• Almost every outlet and media format will do these types of stories because sex sells and people are curious about other people's sex lives;
    • While most outlets will not allow their reporters or market to cover the same story twice, it is common for these stories to break those rules;
    • Flash cycles: the reporter prints or posts a story and a few media outlets may copy them and do similar pieces in the following 1-2 days;
    • Sometimes reporters look to answer a hypothesis with these stories, like polyamory is a solution to a dying marriage or polyamory is the answer to Women's Lib;
    • Standards of evidence for these stories are very low: one polyamorist is enough to announce a trend or to make assumptions about the rest of the community;
    • Very good opportunities to raise issues, the reporter is usually happy to be led anywhere you want to take them.
    Things to Think About
    • Make sure you understand the reporter's hypothesis or what kind of story they think they want to tell; often reporters are after an angle and that is particularly true with these types of stories.

  5. Legislation/Policy Stories - When a legislator, government agency, major advocacy organization or other entity proposes legislation or policy action that will impact the alternative sexuality communities.
    Example:
    The NY housing limit of the number of unrelated people allowed to cohabitate.
    Any of the coverage on the Slippery Slope argument of Gay Marriage leading to Polygamy

    Why is the Reporter Calling You?
    • With these kinds of stories the reporter is probably not calling you, it is all too common to see stories of this type where there is no effort made to ask polyamorists who are impacted what they think of the legislation or proposal;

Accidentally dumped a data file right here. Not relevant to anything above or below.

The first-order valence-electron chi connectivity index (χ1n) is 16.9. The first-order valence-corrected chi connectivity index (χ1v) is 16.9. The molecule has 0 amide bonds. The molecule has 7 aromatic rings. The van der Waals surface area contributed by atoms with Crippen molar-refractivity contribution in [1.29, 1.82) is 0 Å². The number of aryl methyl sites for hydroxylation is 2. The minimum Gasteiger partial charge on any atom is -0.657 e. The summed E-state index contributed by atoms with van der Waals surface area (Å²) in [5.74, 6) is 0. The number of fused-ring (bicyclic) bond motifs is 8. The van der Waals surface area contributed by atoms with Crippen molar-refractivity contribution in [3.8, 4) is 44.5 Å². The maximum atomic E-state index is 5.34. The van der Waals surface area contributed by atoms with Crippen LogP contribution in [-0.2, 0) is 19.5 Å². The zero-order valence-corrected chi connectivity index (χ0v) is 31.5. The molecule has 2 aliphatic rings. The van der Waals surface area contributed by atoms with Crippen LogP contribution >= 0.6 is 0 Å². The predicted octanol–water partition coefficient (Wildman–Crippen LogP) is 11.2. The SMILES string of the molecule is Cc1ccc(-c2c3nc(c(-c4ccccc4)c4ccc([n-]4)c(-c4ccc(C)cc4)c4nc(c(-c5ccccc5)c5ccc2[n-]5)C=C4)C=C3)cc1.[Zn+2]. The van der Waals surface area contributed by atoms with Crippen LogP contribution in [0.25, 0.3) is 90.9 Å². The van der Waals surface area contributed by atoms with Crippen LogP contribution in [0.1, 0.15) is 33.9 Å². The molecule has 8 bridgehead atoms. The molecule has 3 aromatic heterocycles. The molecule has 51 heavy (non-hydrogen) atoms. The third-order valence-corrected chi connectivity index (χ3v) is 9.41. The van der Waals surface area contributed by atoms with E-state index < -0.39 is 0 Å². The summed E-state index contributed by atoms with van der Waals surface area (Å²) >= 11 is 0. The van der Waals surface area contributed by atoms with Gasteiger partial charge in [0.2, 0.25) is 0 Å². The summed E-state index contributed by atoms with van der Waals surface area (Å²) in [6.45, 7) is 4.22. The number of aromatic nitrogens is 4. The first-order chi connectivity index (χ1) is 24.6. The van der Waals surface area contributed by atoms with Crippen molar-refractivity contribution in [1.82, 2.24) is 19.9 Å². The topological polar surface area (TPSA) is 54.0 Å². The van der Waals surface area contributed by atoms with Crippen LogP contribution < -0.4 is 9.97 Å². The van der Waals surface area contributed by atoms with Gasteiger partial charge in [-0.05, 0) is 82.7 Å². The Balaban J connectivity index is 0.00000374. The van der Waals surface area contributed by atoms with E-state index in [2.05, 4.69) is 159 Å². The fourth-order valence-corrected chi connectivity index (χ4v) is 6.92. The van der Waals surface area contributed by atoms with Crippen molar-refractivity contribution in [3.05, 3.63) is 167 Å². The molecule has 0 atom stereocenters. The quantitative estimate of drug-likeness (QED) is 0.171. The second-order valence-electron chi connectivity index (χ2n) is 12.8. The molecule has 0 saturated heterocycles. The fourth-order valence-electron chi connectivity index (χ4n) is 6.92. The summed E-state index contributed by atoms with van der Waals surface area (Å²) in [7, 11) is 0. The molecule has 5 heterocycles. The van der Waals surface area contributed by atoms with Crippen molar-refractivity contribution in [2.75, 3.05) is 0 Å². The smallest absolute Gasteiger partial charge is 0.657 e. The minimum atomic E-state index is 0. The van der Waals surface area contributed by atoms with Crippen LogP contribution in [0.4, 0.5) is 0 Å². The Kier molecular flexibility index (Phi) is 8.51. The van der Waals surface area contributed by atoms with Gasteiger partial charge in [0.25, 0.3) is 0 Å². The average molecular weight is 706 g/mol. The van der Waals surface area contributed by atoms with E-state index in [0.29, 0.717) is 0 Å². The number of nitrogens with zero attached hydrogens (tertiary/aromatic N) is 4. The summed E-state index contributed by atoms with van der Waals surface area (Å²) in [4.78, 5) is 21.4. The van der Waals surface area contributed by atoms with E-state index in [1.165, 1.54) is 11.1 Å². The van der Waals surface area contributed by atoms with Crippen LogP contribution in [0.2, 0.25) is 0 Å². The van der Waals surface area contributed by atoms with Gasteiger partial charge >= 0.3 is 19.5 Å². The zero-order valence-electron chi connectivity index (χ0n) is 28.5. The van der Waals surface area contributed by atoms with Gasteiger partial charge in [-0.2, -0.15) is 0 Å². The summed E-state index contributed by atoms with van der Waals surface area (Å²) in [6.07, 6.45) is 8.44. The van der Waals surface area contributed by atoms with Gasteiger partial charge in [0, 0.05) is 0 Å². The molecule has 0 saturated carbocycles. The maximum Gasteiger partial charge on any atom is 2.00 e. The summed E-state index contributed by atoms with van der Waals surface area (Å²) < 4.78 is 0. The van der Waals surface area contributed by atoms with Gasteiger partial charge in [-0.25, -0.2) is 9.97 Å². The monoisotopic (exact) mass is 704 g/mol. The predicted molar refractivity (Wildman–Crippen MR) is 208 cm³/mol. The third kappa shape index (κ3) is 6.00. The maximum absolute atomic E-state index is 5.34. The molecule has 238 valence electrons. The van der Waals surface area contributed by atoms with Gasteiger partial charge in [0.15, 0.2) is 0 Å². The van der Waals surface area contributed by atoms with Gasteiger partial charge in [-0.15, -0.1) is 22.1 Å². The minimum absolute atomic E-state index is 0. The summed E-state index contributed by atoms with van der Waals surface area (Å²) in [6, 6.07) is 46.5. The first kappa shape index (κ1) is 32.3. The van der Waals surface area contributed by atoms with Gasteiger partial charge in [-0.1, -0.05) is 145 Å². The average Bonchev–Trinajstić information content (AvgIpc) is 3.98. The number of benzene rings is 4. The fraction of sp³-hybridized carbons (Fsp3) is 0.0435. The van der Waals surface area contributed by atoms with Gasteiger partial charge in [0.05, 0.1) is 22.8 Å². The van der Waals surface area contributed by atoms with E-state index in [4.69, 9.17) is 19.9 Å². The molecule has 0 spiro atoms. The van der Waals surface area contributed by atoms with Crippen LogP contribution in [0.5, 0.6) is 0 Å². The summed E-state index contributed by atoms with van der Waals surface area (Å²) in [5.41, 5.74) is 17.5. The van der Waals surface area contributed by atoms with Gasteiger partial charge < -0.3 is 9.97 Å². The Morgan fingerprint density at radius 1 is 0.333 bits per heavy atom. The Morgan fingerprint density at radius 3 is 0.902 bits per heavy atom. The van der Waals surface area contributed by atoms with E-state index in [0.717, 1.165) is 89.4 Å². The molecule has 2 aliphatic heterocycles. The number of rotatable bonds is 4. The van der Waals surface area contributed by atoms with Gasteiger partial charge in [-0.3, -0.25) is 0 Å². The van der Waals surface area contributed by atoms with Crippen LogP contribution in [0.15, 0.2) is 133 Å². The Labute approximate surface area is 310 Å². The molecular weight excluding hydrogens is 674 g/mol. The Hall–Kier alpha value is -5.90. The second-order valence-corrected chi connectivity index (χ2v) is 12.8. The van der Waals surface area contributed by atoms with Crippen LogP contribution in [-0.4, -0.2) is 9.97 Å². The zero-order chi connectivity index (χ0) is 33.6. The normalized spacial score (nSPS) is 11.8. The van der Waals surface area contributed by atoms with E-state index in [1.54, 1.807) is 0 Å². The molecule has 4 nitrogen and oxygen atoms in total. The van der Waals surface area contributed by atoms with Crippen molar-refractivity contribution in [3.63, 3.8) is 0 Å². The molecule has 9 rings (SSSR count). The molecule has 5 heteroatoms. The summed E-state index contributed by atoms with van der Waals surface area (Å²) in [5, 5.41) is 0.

• If the reporter is calling you it is usually for an up or down opinion on the issue: Do you like this proposal or bill? Why or why not?
    Characteristics of the Press Cycle
    • Usually short-lived, these sorts of stories usually have a life of one day in the press before they are old news (with the exception that if a bill is introduced the passage of the bill may justify a second press cycle);
    • Policy and legislation that covers the ongoing Gay Marriage issue and how it relates to Polygamy, can be much longer lived, since the issue is a current battle and even an election topic;
    • Often the proposal is not realistic and will never be implemented but unlike the thousands of other measures that are proposed and not implemented, this one is news-worthy because of its sexy topic;
    Things to Think About
    • While these sorts of press stories are the ones that you are least likely to be called about, they may be the stories that you most want to be called about. Considering the short cycle, if you or your organization has something to say on the topic, it pays to be proactive;
    • The person behind the policy idea or the legislation (if the proposal will negatively impact polyamorists) usually has a simple motivation of self-interest. Politicians want to generate press about themselves and nothing does that faster than proposing a sex-related bill or policy, regardless of how realistic it is.

 


© PMA 2008